Tony Diaz: The Father of the Librotraficante Movement
Jo-Carolyn Goode | 9/22/2017, 7:08 a.m.
Tucson public schools in Arizona didn’t know what they had unleashed when they dismantled the ethnic studies programs from high schools taking away numerous books by notable Latino writers. Books were removed as a resulted of legislation passed by Arizona Governor Jan Brewer. Arizona House Bill 2281 prohibited courses that promoted the overthrow of the U.S. government, promoted resentment toward a race or a class of people, were designed primarily for pupils of a particular ethnic group or advocated ethnic solidarity instead of the treatment of pupils as individuals. Schools caught violating the law that went into effect in May 2010 could lose state funding. Not under the watch of NP, they wouldn’t stand for it. Diaz along with NP members began an underground library of sorts smuggling the banned books back to Arizona. The group would establish four such libraries with over a 1,000 books. This would be the start of the Librotraficante Movement.
The movement would take roots in Texas when similar legislation in the form of Texas House Bill 1938 and Senate Bill 1128 was brought to the table to eliminate ethnic and women studies courses from Texas colleges. His group again used the power of language to fight the system.
Now Diaz has gone back to his roots as a writer with his book The Mexican American Studies Toolkit to lead students to discover what it means to be Mexican American. It is his hope that once kids learn of the history of Mexican Americans they then will be intrigued to learn about other cultures. “This is not a course for Mexican Americans but for all Texans. I hope it starts a resurgence in all the different histories that have led up to us. So to me, that is the main message of the toolkit that we have this rich shared history that can be engaging and powerful to uncover but we can do it together,” said Diaz.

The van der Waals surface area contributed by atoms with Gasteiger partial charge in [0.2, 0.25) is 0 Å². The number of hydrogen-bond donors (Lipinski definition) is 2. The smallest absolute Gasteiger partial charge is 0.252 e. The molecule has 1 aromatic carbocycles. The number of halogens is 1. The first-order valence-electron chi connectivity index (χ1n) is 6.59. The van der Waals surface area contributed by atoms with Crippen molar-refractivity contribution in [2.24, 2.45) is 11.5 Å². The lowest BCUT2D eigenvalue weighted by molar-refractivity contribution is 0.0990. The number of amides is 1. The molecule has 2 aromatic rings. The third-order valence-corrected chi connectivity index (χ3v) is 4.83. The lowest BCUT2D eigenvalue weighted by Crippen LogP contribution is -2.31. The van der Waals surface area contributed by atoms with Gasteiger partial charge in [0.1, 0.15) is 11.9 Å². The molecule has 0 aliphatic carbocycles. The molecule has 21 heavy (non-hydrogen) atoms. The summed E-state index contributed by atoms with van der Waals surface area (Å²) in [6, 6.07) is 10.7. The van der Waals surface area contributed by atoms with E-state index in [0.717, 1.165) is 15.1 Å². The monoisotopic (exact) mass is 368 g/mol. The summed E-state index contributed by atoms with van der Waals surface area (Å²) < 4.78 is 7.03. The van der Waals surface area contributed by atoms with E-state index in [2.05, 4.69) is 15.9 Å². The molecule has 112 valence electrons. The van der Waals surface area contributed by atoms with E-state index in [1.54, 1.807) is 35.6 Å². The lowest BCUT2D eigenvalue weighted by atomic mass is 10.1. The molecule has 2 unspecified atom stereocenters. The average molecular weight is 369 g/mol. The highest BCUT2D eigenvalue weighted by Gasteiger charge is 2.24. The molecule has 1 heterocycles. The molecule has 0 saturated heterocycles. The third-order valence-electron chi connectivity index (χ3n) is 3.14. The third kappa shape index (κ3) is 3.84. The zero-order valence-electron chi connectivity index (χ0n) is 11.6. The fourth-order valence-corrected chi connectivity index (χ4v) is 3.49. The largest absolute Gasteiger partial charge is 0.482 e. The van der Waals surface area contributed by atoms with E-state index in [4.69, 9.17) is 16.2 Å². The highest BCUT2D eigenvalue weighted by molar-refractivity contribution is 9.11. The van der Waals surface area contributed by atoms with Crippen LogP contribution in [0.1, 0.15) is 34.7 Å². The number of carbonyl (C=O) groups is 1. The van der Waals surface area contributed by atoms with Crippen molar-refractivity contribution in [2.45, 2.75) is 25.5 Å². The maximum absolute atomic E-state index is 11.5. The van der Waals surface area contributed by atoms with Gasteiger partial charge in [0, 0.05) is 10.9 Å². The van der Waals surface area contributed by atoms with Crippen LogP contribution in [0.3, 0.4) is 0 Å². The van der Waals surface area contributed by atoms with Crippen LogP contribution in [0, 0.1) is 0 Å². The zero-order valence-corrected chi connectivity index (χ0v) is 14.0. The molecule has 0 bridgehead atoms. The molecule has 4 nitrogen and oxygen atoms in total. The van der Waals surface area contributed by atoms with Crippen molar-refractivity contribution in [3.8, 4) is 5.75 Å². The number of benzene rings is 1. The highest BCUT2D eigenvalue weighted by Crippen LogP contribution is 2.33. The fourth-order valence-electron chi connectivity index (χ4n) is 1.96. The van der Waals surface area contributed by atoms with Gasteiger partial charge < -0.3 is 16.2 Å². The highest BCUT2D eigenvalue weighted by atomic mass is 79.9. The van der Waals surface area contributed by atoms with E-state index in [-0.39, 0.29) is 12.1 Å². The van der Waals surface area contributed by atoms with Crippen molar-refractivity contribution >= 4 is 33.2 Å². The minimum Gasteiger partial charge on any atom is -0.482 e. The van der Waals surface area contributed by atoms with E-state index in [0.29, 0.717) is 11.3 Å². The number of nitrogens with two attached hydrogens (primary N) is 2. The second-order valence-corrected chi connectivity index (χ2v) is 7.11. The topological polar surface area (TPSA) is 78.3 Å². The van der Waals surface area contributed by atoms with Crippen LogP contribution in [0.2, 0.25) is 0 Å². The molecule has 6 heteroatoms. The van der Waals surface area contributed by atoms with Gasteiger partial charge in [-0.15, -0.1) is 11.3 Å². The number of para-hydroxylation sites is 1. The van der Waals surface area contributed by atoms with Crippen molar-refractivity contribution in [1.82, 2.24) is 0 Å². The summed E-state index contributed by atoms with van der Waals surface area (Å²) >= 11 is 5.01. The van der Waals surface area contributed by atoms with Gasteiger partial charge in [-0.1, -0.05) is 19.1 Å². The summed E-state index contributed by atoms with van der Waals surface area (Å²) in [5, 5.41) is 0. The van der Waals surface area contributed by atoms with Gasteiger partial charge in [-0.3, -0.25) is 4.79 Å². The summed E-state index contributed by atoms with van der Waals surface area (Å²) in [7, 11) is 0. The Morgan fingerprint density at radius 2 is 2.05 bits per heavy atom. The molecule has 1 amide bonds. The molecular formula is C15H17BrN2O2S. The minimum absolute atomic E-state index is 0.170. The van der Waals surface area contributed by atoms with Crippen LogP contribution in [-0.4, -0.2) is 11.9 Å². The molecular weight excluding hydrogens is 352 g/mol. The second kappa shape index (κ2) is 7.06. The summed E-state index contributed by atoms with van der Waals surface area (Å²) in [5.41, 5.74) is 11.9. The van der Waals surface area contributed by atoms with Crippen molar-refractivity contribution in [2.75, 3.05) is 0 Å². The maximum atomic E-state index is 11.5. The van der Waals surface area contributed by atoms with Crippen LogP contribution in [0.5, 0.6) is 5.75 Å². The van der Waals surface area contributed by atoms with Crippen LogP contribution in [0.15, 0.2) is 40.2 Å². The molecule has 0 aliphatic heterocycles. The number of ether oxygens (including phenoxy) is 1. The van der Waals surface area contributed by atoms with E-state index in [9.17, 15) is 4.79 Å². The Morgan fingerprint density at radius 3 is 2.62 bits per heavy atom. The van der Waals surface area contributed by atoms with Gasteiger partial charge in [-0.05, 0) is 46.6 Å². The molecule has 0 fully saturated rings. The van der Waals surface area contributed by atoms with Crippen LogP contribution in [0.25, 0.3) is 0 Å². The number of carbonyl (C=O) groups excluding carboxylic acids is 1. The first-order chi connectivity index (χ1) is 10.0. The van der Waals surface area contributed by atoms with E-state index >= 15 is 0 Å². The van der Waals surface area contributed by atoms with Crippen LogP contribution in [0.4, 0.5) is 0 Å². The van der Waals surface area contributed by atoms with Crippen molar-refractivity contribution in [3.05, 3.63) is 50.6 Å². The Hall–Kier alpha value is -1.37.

It is an idea and concept that he calls Quantum Demographics. “If I am fulfilled with my history and culture I have the wisdom and the actual framework to find bridges to other cultures that may not seem to have elements in common but do. And I can image where years down the line through incredible courses we are talking about that in class. We can investigate where Asian and Mexican Americans combine, Chinese and Mexican Americans combine, and African and Mexican Americans have worked together. But right now we are at the starting point because it is still very new and controversial.”
Controversy has never stopped him before and it won’t stop him now. He is in it for the long haul. The movement has already seen success, as the Arizona legislation was deemed to show discriminatory intent by a federal judge and a portion of the bill was struck down. In Texas, the fight continues as Diaz marches on to change what students learn with his book, The Mexican American Toolkit. It is one of two ethnic-based books being looked at for adoption by the Texas Board of Education.